802.1q is the technical standard for VLAN tagging (http://en.wikipedia.org/wiki/IEEE_802.1Q). This standard includes the placement of a "VLAN Tag" inside the header of Ethernet frames. This tag allows a link to carry multiple VLANs, as long as both devices recognize 802.1q tagging, because the tag contains the VLAN ID that the traffic belongs to.
Such a link is commonly referred to as a "trunk link" or "802.1q trunk", etc. In such an environment, there is typically a single VLAN that's assigned the role of "native VLAN". The term may also be "untagged VLAN", because that's what a native VLAN is - a particular VLAN that crosses a trunk link with no VLAN tag. Since there's no way to identify which VLAN a packet belongs to without this tag, only one VLAN can be designated the "native VLAN", and it's a good idea to make sure this value matches on both sides of a trunk.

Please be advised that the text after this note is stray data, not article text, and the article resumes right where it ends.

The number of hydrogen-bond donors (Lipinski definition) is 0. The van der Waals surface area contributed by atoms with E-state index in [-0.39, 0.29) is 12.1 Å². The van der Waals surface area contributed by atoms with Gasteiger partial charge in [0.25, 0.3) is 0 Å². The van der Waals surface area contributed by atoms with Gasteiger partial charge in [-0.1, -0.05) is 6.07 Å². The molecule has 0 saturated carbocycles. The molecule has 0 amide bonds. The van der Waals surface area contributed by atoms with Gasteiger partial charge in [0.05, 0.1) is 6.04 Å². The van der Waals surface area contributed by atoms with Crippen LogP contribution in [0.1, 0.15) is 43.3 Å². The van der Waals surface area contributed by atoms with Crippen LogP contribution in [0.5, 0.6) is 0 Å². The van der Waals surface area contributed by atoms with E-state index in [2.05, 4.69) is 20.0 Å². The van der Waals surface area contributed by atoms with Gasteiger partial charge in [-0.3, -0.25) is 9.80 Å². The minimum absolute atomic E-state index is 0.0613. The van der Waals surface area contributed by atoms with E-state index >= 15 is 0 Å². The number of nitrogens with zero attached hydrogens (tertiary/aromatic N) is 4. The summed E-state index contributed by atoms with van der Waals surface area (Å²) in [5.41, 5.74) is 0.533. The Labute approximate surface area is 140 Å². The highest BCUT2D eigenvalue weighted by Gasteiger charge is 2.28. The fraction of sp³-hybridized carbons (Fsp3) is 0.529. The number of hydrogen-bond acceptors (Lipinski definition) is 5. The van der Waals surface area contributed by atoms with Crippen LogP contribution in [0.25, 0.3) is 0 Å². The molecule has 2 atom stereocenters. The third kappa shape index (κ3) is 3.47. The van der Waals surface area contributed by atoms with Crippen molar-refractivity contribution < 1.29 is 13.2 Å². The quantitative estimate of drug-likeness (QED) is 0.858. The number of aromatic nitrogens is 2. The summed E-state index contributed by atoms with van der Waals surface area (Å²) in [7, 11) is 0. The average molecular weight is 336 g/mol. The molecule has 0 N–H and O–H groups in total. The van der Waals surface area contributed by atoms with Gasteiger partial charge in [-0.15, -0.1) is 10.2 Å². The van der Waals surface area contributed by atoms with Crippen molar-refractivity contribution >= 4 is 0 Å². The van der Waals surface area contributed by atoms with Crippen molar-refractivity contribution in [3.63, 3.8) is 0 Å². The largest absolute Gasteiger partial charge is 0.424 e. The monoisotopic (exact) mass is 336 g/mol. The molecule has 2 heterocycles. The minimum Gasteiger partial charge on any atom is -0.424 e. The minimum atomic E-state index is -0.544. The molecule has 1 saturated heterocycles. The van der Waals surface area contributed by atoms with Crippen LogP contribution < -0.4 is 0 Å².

In ESXi, you can define port groups with a VLAN ID. If you leave this field blank (or specify 0) then that port group's traffic egresses the host with no VLAN tag. This is okay if you have only one port group on the host and that vSwitch only plugs into one link, because you can simply make that port an access port, no trunk necessary. However, you need multiple VLANs to be passed on the same link (or link bundle), so I would make sure trunking is configured on the switchports that your host connects to, then all you'll need to do is enter the appropriate VLAN ID per vSwitch port group. ESXi will tag frames entering that port group as they exit the host.
It's important to configure your switchports in "VLAN Trunk" or "VLAN Tagging" mode because non trunk ports do not accept tagged frames (they get dropped). Trunk ports accept tagged frames, and you will be sending tagged frames from your ESXi host with the above configuration.
From what I can tell, the switch you show in the diagram should support all of this but it might not be the most intuitive or use the same terms. I'd recommend sticking with the documentation and see if you can get it working.